Many who claim to be on a continuous improvement journey are way off track. The necessary foundation for successful improvement work is lacking. The result of their improvement initiatives are rarely sustainable and not until they reach the real starting point, will their improvement work truly begin.
Last fall I spoke at The Nordic Forum for Continuous Improvement right before Dave Logan, author of Tribal Leadership and Three Laws of Performance. After our presentations we talked about how different perspectives affect our ability to succeed with continuous improvement. Dave told me that less than a quarter of the organizations he and his co-authors studied when writing Tribal Leadership had the necessary culture for continuous improvement to succeed.
Here is a model developed in 1969 by Thomas Anthony Harris and it describes four possible perspectives on life. It is also an excellent starting point for categorizing organizational cultures.
Fortunately, we only find 2% of all organizations (mostly criminal gangs) in the life defying state "Life sucks" (Level 1). "My life sucks” describes the spirit in organizations at the second level, where we find one fourth of all organizations. Victim mentality is another way to describe this culture and proactive action is extremely rare in these groups, which according to themselves get far too little appreciation. According to Dave and his co-authors nearly half, 48% of all organizations, are on the third cultural level – "I'm great, and you’re not." Here, everybody wants to be the hero. Discussions about sustainable solutions to common challenges are prevented by self-assertion and a verbal tug of war in which each individual does anything to steer the conversation towards the topic he or she knows best.
It doesn’t come as a surprise that a large portions of organizations are stuck at the second ("My life sucks") and third ("I'm great, and you’re not”) level. As children, we see that adults have more power and knowledge than ourselves. Adults are OK, but we’re not. In school, and then at work, we get a chance to advance – by exceeding others. Those who perform better than the rest eventually shift perspectives and start considering themselves superior.
"We’re great" is a result of the conviction that I am OK as I am and therefore you are OK as you are. Only 22% of all organizations are at this, the fourth, cultural level and getting here requires an epiphany – a realization that the perspective "I'm OK, you're not OK" is an illusion. Believing that another person is not OK, implies that you're not OK with yourself. If you were OK with yourself, you would have nothing to defend and therefore you wouldn’t have to see (and mentally or verbally point out) flaws in others to draw attention away from your own. When you are 100% OK with yourself, however, everyone around you will be OK too.
The journey through the different perspectives has its natural course. You can’t go directly from "Life sucks" to "We’re great." First we need to see that it’s not life in general that sucks but my life. This insight puts us in contact with something better, something to desire or even envy. With help or a little luck, we can then come into contact with at least one area where we’re better than others. Thus we slowly begin building our egos until, hopefully one day, we don’t need them anymore.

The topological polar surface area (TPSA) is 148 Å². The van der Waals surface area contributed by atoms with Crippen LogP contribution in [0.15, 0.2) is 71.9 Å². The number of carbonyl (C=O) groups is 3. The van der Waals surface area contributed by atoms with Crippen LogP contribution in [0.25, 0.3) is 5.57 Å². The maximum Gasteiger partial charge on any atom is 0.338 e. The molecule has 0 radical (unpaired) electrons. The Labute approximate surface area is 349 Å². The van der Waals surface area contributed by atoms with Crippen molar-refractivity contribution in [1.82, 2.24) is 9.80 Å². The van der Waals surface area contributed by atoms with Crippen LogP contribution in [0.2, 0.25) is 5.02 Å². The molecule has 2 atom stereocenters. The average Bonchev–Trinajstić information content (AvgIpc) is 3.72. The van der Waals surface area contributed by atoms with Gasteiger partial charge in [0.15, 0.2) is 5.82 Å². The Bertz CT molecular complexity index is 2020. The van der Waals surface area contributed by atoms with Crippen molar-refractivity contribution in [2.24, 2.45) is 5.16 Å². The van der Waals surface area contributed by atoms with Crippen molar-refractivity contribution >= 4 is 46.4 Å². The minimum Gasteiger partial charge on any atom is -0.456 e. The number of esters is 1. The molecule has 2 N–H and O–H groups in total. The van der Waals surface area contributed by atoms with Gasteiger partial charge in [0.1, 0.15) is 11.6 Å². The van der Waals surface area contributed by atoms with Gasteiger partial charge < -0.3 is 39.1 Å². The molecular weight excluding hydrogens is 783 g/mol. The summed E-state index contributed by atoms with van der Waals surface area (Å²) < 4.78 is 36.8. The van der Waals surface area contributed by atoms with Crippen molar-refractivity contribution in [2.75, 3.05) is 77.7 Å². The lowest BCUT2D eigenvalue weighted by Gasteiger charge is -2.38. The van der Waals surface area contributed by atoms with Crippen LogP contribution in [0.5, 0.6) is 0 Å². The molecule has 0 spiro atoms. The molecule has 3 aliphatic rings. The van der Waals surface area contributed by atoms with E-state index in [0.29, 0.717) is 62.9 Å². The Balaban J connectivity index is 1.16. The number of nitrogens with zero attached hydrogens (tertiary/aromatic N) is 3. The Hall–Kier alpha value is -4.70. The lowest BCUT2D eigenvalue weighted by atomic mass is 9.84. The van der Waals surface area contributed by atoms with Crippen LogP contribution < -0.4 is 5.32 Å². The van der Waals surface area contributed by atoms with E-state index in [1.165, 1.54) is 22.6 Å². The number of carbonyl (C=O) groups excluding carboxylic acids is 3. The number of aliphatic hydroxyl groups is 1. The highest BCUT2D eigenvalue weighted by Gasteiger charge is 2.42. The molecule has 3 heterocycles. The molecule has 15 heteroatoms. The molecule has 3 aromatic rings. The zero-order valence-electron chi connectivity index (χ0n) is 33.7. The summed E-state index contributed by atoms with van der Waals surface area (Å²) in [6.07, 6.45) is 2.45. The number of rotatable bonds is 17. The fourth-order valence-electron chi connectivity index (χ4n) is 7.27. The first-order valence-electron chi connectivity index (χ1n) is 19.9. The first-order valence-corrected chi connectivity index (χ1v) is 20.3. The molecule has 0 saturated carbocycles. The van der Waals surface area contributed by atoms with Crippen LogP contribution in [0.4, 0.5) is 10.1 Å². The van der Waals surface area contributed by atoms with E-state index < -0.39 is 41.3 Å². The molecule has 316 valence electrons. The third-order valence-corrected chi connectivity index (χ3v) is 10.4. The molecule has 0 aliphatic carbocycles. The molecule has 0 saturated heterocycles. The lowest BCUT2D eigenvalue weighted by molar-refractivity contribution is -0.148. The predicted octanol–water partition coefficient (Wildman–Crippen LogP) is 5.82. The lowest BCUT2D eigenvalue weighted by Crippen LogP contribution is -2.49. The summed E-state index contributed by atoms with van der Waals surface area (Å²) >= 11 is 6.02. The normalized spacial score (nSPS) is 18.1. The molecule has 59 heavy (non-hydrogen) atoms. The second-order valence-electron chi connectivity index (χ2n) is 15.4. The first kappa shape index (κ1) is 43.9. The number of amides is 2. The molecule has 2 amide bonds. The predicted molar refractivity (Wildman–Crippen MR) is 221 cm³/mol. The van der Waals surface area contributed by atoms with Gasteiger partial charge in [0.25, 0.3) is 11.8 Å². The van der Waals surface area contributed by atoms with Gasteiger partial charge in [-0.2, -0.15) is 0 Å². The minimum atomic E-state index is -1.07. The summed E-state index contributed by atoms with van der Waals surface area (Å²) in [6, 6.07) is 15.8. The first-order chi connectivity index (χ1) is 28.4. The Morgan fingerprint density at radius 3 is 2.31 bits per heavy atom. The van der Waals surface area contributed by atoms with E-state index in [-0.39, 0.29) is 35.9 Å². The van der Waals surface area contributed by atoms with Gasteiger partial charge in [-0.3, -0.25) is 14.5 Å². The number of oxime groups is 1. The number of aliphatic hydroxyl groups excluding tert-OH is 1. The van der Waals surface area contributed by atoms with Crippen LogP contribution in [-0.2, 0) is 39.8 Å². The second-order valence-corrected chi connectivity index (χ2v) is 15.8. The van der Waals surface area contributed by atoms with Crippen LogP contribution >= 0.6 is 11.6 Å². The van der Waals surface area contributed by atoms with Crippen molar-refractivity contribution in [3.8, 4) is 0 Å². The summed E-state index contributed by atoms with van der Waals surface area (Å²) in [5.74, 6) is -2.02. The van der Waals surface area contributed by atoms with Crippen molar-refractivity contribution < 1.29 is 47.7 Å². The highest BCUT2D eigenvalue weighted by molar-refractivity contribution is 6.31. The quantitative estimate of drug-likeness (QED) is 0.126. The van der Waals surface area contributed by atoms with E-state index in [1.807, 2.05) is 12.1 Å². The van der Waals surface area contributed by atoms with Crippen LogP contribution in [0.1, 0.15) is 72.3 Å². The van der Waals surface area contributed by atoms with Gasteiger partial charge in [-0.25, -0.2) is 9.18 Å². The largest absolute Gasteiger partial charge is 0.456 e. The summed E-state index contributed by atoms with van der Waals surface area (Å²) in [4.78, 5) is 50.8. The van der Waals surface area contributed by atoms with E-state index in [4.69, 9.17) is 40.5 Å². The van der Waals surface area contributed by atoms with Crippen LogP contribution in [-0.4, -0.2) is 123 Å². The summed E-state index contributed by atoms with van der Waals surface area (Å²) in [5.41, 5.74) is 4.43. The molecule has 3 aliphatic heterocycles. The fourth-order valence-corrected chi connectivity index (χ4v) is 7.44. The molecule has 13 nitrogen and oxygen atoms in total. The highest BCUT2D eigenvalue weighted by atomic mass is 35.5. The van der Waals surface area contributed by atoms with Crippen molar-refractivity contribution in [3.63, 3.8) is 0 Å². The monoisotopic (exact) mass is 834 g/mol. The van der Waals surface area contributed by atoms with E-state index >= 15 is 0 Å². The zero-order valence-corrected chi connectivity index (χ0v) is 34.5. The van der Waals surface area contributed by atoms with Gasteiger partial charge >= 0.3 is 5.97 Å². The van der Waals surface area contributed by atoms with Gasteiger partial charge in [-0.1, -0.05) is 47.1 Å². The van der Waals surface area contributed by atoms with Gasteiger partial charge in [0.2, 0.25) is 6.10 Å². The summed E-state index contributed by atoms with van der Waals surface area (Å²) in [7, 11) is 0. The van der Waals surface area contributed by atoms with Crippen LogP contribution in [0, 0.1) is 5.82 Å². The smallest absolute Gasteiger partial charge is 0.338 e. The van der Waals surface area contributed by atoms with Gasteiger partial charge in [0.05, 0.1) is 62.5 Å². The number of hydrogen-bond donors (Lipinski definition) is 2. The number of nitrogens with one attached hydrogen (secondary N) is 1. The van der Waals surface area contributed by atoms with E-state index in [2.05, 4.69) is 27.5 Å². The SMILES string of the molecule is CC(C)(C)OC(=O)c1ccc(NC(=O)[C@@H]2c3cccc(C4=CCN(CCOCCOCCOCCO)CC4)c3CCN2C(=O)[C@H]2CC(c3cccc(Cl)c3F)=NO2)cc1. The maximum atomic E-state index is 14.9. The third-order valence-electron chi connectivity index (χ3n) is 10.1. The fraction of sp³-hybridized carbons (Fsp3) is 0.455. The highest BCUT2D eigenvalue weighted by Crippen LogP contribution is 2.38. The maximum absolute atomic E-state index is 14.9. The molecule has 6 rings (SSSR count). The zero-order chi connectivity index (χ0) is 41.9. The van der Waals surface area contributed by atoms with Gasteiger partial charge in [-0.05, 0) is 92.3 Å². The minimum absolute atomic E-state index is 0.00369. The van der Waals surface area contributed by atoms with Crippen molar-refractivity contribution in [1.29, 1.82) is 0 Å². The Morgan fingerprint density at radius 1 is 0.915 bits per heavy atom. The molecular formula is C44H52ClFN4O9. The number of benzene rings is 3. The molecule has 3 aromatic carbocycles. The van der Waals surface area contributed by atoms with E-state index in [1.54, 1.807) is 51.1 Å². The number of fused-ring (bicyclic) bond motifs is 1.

If the vast majority of your colleagues are not in the top right corner of the model (I'm OK, you're OK), the output of your improvement work will not be even a fraction of what it could be. Can a person who is not OK with her- or himself be able to take criticism in a constructive way? Can such a person work effectively together with others, take responsibility and grow? Is it possible to coach someone who feels oppressed by the boss? Is it possible to coach someone whose only interest is to maintain the spotless facade?
What do you do in your organization to create an atmosphere of ”We’re great”? What do you do to make sure that everyone feels that they are appreciated for who they are and not only for their performances? How do you turn differences into strengths and how do you achieve the necessary level of trust you need to be able to start striving for something bigger than yourselves?
At C2 Management, where I am Head of Consulting, we systematically work to improve our culture, to create the right spirit. Since ten years, we give each other frequent positive feedback. Between our monthly meetings we write praise for each other on Post-it notes and put them on our so called praise board. We always start our meetings by reading the notes of praise to each other. Everyone gives and receives a lot of praise. Previously, we mainly praised achievements. Now we put more focus on behaviors (how results are achieved) and who we are. That development, which relates nicely to the epiphany needed to move from the third to the fourth cultural levels, has come naturally and we see that our environment of genuine appreciation of who we are (and not only of what we do) makes us a stronger team where we as individuals can truly begin to grow.
The effects we’ve experienced have made us take further steps to develop our culture. Since a bit more than half a year, we invest one percent (about 2 hours per month) in strengthening the feeling of "I'm OK and you're OK." Regularly everyone at C2 gathers around. We divide ourselves into threes and in turn answer the question "who are you and why are you here?" Everyone gets five minutes to answer the question. If the five minutes aren’t used we sit together in silence until the time is up. Then the one who has been talking receives positive feedback on what he or she said during one minute each from the other two. When all three have answered the question and received positive feedback, the whole C2 team sits down in a large circle to talk about something that is important to us for the moment – a current challenge, a topic we need to align our views on or the like. Everyone gets a couple of minutes to, without being interrupted, give his or he view on the matter, and when everyone has had their say, we agree on whether something needs to be done and if so, who does what and when it should be done. This is an extremely easy way to strengthen relationships, aligning a team and creating commitment to what needs to be done. Nearly all the time is spent talking about who we are, our purpose and how we perceive things. Only a fraction of the time is spent on what we need to do and still our implementation rate is much higher than before. Maybe we shouldn’t be surprised – being acknowledged for who you are and getting the opportunity to give your view on the matter at hand are quite obvious commitment boosters!